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Quantum tunneling of the quantum mechanics

Wave-particle duality

 Automatic translationAutomatic translation Category: matter and particles
Updated December 16, 2012

To understand the quantum tunneling, it must return to the wave-particle duality of quantum mechanics.
In 1911, Ernest Rutherford (1871 − 1937) specifies the structure of the atom and gives the atomic nucleus size of about 10-14 meters, the smallness of this size is difficult to imagine in our mind, but it is in these dimensions that laws quantum mechanics are expressed. In classical physics the atoms are constituted of a certain number of negatively charged electrons spot and a point-like nucleus, positively charged, but it raises a paradox. The matter should disappear, annihilate itself, because an electron witch radiates around nucleus loses energy (James Clerk Maxwell's theory) and therefore should fall on the nucleus. This means that the stability of an atom is incomprehensible in the context of the classical theory. By cons, quantum physics explains the mystery of the atom and the stability of the matter. Quantum physics has appeared between 1925 and 1927, derived from quantum mechanics initiated by Max Planck (1858 − 1947) in 1900 and developed by the great scientists of the early twentieth century between 1905 and 1924, Einstein, Bohr, Sommerfeld, Kramers, Heisenberg, Pauli and de Broglie. In the field of the infinitely small a particle behaves as both a particle and a wave. Quantum theory is a theory by definition non-deterministic, i.e. that even if we know all the parameters at the start, there are phenomena that we can not predict.

 

This uncertainty and indeterminacy that are intrinsic to the theory and thus to subatomic particles, constituents of matter. In addition to the uncertainty about the locality, quantum mechanics tolerate the existence of entangled states, i.e. at the quantum level several spatially separated objects can form a single quantum object, which react together, it is important to foresee the tunnel effect. In summary, in the quantum world, the subatomic particles, objects can be both here and there, in a state or another. We can not determine the status of a 'quantum system' except by observing it, which has the effect of destroying the state in question.
Quantum mechanics, never falling until today, explains the existence of matter. This is the great intellectual adventure of the 20th century, but we had pictures to represent the structure of quantum matter.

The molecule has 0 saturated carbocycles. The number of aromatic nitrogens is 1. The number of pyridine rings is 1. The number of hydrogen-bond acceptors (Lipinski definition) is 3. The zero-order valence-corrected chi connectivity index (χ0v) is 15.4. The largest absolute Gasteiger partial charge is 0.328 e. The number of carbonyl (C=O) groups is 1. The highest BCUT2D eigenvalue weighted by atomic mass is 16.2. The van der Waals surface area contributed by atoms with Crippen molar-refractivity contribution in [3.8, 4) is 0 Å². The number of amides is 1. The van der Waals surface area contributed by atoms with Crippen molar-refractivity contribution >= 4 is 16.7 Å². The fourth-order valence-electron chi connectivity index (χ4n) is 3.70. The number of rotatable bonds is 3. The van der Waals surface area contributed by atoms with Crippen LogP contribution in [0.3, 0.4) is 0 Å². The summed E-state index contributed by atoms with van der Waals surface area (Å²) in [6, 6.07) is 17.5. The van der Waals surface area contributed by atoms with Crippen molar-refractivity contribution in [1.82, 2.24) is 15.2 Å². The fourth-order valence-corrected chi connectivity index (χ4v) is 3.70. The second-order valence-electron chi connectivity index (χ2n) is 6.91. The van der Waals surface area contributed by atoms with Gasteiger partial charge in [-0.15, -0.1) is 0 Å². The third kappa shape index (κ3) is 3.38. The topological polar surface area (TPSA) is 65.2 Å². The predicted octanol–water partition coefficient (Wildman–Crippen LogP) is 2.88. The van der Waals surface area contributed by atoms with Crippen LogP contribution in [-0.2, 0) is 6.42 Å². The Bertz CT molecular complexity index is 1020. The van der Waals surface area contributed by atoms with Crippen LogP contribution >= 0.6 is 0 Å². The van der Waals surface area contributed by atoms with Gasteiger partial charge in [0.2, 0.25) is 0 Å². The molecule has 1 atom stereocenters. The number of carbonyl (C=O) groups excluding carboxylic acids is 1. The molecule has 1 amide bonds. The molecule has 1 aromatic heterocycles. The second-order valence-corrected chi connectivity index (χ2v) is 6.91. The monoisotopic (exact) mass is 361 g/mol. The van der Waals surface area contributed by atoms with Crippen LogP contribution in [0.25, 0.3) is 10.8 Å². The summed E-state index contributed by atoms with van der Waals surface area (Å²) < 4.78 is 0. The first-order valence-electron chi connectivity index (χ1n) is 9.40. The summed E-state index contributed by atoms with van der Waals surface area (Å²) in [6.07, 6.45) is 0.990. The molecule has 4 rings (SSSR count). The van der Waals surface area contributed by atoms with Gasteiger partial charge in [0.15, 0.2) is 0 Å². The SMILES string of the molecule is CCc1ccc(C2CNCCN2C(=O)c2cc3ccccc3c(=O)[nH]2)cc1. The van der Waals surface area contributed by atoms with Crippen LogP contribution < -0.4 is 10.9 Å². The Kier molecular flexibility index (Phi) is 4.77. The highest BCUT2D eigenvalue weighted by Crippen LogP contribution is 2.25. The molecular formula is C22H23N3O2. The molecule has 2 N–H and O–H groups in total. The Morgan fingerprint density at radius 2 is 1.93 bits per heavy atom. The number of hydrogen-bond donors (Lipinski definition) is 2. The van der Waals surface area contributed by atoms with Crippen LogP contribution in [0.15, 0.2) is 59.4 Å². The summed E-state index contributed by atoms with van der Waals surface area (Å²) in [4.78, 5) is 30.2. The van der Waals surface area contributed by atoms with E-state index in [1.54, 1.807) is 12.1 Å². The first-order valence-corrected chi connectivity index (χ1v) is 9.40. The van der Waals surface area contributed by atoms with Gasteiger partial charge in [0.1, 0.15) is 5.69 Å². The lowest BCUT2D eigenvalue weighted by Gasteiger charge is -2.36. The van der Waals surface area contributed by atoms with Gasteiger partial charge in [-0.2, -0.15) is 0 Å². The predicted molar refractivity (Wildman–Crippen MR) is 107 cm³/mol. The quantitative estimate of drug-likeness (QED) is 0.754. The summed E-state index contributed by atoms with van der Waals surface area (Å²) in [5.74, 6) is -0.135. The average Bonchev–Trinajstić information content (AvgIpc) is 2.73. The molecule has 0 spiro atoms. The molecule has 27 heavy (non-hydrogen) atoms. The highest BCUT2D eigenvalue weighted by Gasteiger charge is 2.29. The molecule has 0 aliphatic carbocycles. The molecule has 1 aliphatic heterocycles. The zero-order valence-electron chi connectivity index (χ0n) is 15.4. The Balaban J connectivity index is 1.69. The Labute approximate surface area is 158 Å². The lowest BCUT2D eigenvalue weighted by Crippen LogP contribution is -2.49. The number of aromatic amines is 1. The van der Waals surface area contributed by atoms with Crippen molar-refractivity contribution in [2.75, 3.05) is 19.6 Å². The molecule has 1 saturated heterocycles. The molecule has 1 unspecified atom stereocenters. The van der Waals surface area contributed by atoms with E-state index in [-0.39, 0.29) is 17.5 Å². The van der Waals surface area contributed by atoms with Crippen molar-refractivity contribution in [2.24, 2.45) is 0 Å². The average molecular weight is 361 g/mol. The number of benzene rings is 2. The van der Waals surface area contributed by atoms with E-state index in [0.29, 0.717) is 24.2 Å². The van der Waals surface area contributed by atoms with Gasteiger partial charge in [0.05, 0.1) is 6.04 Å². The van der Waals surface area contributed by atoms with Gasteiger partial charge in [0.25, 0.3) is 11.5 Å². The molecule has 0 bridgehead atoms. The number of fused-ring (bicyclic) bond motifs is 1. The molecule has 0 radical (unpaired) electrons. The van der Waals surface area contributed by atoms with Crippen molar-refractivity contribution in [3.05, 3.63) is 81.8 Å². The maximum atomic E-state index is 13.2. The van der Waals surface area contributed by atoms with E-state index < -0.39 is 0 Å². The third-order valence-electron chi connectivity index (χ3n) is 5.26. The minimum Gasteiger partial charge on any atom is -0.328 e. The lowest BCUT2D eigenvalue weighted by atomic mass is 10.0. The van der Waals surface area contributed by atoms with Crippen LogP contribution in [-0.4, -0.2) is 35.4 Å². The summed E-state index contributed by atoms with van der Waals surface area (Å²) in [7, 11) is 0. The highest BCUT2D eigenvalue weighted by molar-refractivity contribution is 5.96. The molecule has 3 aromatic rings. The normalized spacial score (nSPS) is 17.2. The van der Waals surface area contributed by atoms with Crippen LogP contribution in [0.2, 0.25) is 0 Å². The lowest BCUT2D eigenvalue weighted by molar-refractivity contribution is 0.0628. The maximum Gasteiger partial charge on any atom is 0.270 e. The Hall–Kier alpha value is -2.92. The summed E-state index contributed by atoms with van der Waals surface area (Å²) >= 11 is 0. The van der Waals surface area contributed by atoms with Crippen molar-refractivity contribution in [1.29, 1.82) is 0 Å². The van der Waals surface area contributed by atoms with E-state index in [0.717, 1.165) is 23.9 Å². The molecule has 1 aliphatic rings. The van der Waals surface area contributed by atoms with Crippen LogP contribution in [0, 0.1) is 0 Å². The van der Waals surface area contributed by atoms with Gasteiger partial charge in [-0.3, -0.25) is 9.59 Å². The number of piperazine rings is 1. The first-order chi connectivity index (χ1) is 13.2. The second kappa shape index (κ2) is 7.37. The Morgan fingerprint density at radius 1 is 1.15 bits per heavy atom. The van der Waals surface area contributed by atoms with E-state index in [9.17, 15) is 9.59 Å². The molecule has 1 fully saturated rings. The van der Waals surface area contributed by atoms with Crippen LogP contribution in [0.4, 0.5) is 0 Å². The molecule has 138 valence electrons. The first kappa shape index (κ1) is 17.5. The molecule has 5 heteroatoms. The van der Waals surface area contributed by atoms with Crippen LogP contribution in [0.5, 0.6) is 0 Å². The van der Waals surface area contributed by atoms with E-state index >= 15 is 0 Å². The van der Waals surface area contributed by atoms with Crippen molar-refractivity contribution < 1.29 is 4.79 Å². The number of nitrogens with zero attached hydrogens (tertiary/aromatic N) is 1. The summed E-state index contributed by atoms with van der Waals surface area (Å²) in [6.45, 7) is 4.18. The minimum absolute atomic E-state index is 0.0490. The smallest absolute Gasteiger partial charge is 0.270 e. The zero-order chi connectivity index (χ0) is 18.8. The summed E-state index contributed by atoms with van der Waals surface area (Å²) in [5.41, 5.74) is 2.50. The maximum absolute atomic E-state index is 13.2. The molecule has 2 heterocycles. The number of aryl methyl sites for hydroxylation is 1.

Since the invention of the first microscopes, man has always wanted to represent the microscopic world.
In 1981, two IBM researchers, Gerd Binnig and Heinrich Rohrer were able to 'see' very, very small dimensions of the atom when they invent the scanning tunneling microscope (STM), they get the Nobel Prize in Physics 1986.

nota: in 1928 the American physicist George Gamow discover the tunneling quantum mechanics.

 Iron atoms seen by a scanning tunneling microscope

Image: Image taken with a scanning tunneling microscope. This image is about 5 nanometers shows a copper surface where the copper atoms are contained within an enclosure quantum of 48 iron atoms. The circular barrier iron has a radius of 71.3 Angstroms (71.3 x10-10) meter. We see the electrons behave like waves.
© IBM Almaden Visualization Lab

Scanning tunneling microscope (STM)

    

The STM is widely regarded as the instrument that opened the way for nanotechnology, the science of semiconductor, molecular biology and many other scientific disciplines.
In the 1980s, we can not see atoms then German physicists Gerd Binnig and Heinrich Rohrer uses a quantum phenomenon in which atoms escaped from the surface of a solid, form a sort of cloud hanging over the surface. By moving the tip of a metal on the surface at a distance very, very small, overlapping atomic clouds produce an atomic exchange.
The atomic exchange produces a very small amount of electric current to flow between the tip and the surface. This electric current can be measured. It is through these current variations that STM provides information on the structure and topography of the surface. Then from this information, a three-dimensional model at the atomic scale is constructed which gives an image of the sample surface. Thus we can see today, this new quantum world and represent the structure of matter in the infinitely small. For this invention, Gerd Binnig and Heinrich Rohrer get the Nobel Prize for Physics in 1986.

 

The scanning tunneling microscope has preceded all other scanning probe microscopes, more modern, such as atomic force microscope (AFM) and near-field optical microscope.